SGS Weather Station

On 1st March 2011 the SGS Weather Station was taken offline permanently.

You can view some more technical information.

The first generation station was a standalone battery powered datalogging system. It was built for a school project, taking around three months to design and build. Everything was built from scratch, the casings and sensors were either vacuum formed or CAD/CAM milled from HIPS.

The electronics was microcontroller based (PICAXE 18X originally) and used a DS1307 to log data to EEPROM once every fifteen minutes.

After the school project finished, work on the station continued until it became generation three, which lasted two years until it was finally taken offline in early 2011. The system updated to the internet every fifteen minutes. The PICAXE sent a serial string to a Lantronix XPORT that called a PHP script on this server ( The PHP page's query string contained all the variables from the sensors. PHP and MySQL systems then kicked in to adjust ADC reads and other such things, before data was stored in the database. One month of data was stored there, after which data was archived to CSV files by cron.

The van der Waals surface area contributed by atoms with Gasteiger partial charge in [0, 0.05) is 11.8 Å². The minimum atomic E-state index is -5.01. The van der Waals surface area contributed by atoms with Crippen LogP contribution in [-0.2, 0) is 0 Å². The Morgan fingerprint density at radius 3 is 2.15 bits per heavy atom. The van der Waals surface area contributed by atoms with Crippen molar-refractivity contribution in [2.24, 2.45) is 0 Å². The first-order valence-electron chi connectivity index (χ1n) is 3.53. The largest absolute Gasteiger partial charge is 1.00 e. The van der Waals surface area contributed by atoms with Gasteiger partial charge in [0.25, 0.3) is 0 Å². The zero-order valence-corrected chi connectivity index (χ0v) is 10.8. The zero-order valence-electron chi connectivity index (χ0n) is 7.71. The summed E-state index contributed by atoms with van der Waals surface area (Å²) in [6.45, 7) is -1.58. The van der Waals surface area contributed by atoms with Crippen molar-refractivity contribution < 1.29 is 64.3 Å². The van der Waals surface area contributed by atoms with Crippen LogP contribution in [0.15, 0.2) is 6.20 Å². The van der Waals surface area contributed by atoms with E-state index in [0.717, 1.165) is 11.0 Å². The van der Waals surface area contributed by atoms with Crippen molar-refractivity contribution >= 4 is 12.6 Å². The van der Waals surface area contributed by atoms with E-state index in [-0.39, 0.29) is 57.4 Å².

The third generation station runs a PICAXE 28X1 which allows hardware based serial IO. The clock was upgraded to a more accurate model (DS3231). The PCB was on its second revision. The XPORT drew a relatively large amount of current, so the PICAXE could switch it on and off when required. The XPORT and power electronics (eg. regulators) sat in a nearby greenhouse, connected to the station via a 5m lead. A 50m ethernet patch lead ran under the floor to connect the XPORT to the school network.

Built by Matt Brejza, Jon Sowman and Ben Oxley between 2007-11.